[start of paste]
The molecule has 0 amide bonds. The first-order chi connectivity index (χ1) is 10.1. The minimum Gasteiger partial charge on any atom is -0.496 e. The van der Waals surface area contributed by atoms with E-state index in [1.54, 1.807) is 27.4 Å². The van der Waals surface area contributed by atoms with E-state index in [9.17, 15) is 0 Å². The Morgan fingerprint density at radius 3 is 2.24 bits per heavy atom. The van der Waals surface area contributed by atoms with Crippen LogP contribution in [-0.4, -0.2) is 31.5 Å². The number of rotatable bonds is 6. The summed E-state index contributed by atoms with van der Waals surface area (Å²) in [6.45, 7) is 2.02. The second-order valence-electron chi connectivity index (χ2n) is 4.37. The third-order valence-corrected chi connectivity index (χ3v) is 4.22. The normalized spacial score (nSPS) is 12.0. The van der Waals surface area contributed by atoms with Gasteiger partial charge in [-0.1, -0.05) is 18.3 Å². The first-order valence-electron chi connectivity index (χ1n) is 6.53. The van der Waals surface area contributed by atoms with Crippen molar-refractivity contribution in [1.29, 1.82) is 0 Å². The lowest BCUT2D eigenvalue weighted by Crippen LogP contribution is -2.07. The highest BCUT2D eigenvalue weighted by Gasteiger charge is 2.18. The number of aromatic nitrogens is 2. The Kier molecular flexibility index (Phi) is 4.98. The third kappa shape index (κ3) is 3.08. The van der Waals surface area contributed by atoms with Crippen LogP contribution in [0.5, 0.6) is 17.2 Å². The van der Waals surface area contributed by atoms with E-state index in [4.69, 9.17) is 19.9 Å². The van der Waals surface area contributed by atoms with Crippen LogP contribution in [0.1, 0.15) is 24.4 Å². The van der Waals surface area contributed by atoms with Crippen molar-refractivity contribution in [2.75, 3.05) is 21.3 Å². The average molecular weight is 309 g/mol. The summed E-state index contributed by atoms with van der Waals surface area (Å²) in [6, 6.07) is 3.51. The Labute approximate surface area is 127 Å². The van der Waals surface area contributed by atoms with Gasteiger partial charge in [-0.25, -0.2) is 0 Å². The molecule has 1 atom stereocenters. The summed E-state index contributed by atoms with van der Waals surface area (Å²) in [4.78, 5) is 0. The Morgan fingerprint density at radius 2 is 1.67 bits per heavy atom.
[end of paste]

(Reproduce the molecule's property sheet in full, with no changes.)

The molecule has 0 amide bonds. The first-order chi connectivity index (χ1) is 10.1. The minimum Gasteiger partial charge on any atom is -0.496 e. The van der Waals surface area contributed by atoms with E-state index in [1.54, 1.807) is 27.4 Å². The van der Waals surface area contributed by atoms with E-state index in [9.17, 15) is 0 Å². The Morgan fingerprint density at radius 3 is 2.24 bits per heavy atom. The van der Waals surface area contributed by atoms with Crippen LogP contribution in [-0.4, -0.2) is 31.5 Å². The number of rotatable bonds is 6. The summed E-state index contributed by atoms with van der Waals surface area (Å²) in [6.45, 7) is 2.02. The second-order valence-electron chi connectivity index (χ2n) is 4.37. The third-order valence-corrected chi connectivity index (χ3v) is 4.22. The normalized spacial score (nSPS) is 12.0. The van der Waals surface area contributed by atoms with Gasteiger partial charge in [-0.1, -0.05) is 18.3 Å². The first-order valence-electron chi connectivity index (χ1n) is 6.53. The van der Waals surface area contributed by atoms with Crippen molar-refractivity contribution in [1.29, 1.82) is 0 Å². The lowest BCUT2D eigenvalue weighted by Crippen LogP contribution is -2.07. The highest BCUT2D eigenvalue weighted by Gasteiger charge is 2.18. The number of aromatic nitrogens is 2. The Kier molecular flexibility index (Phi) is 4.98. The third kappa shape index (κ3) is 3.08. The van der Waals surface area contributed by atoms with Crippen LogP contribution in [0.5, 0.6) is 17.2 Å². The van der Waals surface area contributed by atoms with E-state index in [4.69, 9.17) is 19.9 Å². The van der Waals surface area contributed by atoms with Crippen LogP contribution in [0.1, 0.15) is 24.4 Å². The van der Waals surface area contributed by atoms with Crippen molar-refractivity contribution in [2.75, 3.05) is 21.3 Å². The average molecular weight is 309 g/mol. The summed E-state index contributed by atoms with van der Waals surface area (Å²) in [6, 6.07) is 3.51. The Labute approximate surface area is 127 Å². The van der Waals surface area contributed by atoms with Gasteiger partial charge in [-0.25, -0.2) is 0 Å². The molecule has 1 atom stereocenters. The summed E-state index contributed by atoms with van der Waals surface area (Å²) in [4.78, 5) is 0. The Morgan fingerprint density at radius 2 is 1.67 bits per heavy atom.